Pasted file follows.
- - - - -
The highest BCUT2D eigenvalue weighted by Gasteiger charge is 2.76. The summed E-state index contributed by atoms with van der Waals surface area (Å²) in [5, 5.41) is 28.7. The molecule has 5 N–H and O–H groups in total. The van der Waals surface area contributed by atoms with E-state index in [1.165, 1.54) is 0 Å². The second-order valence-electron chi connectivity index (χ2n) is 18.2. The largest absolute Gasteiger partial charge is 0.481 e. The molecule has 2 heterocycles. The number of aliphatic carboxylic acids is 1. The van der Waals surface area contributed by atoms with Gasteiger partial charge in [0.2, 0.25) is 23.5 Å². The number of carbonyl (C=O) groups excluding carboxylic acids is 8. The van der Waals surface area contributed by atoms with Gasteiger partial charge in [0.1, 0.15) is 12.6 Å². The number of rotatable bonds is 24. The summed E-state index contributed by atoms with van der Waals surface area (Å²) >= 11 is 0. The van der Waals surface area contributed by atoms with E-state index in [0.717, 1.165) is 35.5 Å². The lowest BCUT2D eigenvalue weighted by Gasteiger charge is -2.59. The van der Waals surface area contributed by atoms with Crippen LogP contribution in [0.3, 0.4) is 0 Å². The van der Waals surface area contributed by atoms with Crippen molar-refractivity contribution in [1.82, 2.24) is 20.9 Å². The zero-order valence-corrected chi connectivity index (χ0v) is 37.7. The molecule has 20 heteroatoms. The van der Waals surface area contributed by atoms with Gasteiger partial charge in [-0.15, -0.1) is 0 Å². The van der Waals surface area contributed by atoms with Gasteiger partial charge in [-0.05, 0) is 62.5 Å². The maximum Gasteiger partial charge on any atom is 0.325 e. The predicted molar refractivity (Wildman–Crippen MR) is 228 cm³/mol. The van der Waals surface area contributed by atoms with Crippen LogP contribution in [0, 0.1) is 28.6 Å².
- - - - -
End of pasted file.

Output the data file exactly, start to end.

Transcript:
The highest BCUT2D eigenvalue weighted by Gasteiger charge is 2.76. The summed E-state index contributed by atoms with van der Waals surface area (Å²) in [5, 5.41) is 28.7. The molecule has 5 N–H and O–H groups in total. The van der Waals surface area contributed by atoms with E-state index in [1.165, 1.54) is 0 Å². The second-order valence-electron chi connectivity index (χ2n) is 18.2. The largest absolute Gasteiger partial charge is 0.481 e. The molecule has 2 heterocycles. The number of aliphatic carboxylic acids is 1. The van der Waals surface area contributed by atoms with Gasteiger partial charge in [0.2, 0.25) is 23.5 Å². The number of carbonyl (C=O) groups excluding carboxylic acids is 8. The van der Waals surface area contributed by atoms with Gasteiger partial charge in [0.1, 0.15) is 12.6 Å². The number of rotatable bonds is 24. The summed E-state index contributed by atoms with van der Waals surface area (Å²) >= 11 is 0. The van der Waals surface area contributed by atoms with E-state index in [0.717, 1.165) is 35.5 Å². The lowest BCUT2D eigenvalue weighted by Gasteiger charge is -2.59. The van der Waals surface area contributed by atoms with Crippen LogP contribution in [0.3, 0.4) is 0 Å². The van der Waals surface area contributed by atoms with Crippen molar-refractivity contribution in [1.82, 2.24) is 20.9 Å². The zero-order valence-corrected chi connectivity index (χ0v) is 37.7. The molecule has 20 heteroatoms. The van der Waals surface area contributed by atoms with Gasteiger partial charge in [-0.15, -0.1) is 0 Å². The van der Waals surface area contributed by atoms with Gasteiger partial charge in [-0.05, 0) is 62.5 Å². The maximum Gasteiger partial charge on any atom is 0.325 e. The predicted molar refractivity (Wildman–Crippen MR) is 228 cm³/mol. The van der Waals surface area contributed by atoms with Crippen LogP contribution in [0, 0.1) is 28.6 Å².